Sustainable Food in Schools

This Friday's Sustainability Policy Brief

April 16, 2021 |

(Photo form FoodTank)

Sustainable Food for Schools

By Leif Saveraid, Sustainability Policy Intern

The food served to students at lunch or breakfast in our school is a critical part of the education system. As such, it is imperative that we optimize it to give the best results for our students and for our planet. Many schools have been finding ways to do this though increasing the sustainability of their food, sourcing it locally to benefit local economies, and raising the quality of the food they serve.

Every year schools serve over 7.5 billion meals to students in the U.S. This has made school food an $18 billion dollar industry. It is critical to our students, with over 30 million of them eating at school every week. This makes school food an important part of our overall food system, and one that can be influenced by the actions of all schools.

The sustainability of school food has a significant impact on the world. Globally, agriculture accounts for 10 percent of U.S. carbon emissions. There are several ways to reduce the impact of school meals. Reducing the amount of meat consumed is one way. This is because meat, especially from feedlots, is more energy intensive to produce than the equivalent calories in plants. Meatless Mondays have been implemented by hundreds of school districts as a way of cutting down on meat while ensuring sufficient variety and nutrition for students.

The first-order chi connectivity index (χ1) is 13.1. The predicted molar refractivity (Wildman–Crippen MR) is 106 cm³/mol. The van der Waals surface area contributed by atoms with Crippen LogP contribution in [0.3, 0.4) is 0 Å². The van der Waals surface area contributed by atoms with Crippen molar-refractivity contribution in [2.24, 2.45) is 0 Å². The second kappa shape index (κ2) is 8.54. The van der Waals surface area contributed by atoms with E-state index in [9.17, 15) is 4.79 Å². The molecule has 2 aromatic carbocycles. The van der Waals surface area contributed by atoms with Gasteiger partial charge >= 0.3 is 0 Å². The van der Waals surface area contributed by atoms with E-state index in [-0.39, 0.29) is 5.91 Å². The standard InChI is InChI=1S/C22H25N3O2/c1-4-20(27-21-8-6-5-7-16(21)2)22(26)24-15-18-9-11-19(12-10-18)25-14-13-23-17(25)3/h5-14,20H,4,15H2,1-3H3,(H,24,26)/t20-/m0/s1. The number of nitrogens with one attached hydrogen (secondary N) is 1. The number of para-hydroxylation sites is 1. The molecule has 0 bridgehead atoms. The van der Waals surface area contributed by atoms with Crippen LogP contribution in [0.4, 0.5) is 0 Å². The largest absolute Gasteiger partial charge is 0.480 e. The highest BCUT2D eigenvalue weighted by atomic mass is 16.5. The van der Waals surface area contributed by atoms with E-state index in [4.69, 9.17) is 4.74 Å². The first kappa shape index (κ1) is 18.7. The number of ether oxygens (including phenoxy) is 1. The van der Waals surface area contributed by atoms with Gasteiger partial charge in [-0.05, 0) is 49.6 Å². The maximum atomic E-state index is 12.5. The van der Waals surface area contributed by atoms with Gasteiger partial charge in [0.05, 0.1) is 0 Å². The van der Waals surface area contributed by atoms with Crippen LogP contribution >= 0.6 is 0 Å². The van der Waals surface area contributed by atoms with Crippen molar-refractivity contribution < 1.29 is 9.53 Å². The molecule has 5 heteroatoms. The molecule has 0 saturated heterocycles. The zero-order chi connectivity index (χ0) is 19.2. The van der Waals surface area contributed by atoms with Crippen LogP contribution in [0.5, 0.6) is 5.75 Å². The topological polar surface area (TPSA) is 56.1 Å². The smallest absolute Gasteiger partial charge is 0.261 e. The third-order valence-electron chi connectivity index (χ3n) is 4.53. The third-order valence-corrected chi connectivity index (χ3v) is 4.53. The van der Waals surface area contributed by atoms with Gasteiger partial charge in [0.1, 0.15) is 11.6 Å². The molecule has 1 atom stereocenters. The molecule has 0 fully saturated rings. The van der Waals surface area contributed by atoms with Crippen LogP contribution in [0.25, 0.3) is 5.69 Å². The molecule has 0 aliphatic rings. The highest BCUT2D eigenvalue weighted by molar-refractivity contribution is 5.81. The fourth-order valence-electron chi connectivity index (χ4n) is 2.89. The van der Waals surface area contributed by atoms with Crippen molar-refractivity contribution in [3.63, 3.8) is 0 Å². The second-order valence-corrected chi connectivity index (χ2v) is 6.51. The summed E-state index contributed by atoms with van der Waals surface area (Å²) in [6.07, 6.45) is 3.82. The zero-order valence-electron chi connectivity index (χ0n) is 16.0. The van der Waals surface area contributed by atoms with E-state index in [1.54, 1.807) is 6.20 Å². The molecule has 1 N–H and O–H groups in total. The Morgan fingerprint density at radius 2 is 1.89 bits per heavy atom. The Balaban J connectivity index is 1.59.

Reducing Food waste can also have a significant positive effect. The national school lunch program wastes an estimated $5 million in food per day, or around $1.2 billion per year. The less food wasted the less food needed for school meals, and therefore less environmental impact. There are several reasons food is wasted, such as students not eating food because the quality is low, or students being forced to take food they won’t eat to meet school or national guidelines. Additionally, students are often given only 20-30 min or even less to eat, which is often too little, especially if they have to wait in line to get it in the first place. Some schools have come up with clever solutions, like in Connecticut where schools in Wallingford saved 7.5 tons from being thrown out. This food was able to be donated to local nonprofits. However, increasing the quality of food and increasing the time given for meals would be the most effective national solution to reducing food waste.

Plastic pollution is a growing concern, whether in landfills or the ocean. Schools can reduce their plastic pollution by adopting compostable or reusable serving ware. Some cities and schools have successfully adopted bans on Styrofoam. However, the pandemic has been a setback, with many places increasingly their use of single use items, including at Luther College, which normally uses reusable serving ware.

Finally, locally sourcing school meals has been a boon to both food quality and

The Farm to School effort has made real inroads since its inception.

lowers transport emissions while boosting the local economy. Nationally, an estimated 42% of districts participate in farm to school programs. In North Carolina, schools can directly order produce through the state’s department of agriculture, with 79 school districts ordering $1.7 million in produce. Nationally, the USDA runs the Farm to School Grant Program, which has distributed over $52 million in grants since its inception. Recently, a bipartisan group of representatives introduced the Farm to School Act of 2021, which would increase the programs funding to $15 million annually. Increasing the number of farm to school programs would benefit both the students and environment of the U.S. In combination, by reducing meat, waste, and plastics in a systematic fashion, we can significantly increase the sustainability of our school food system.

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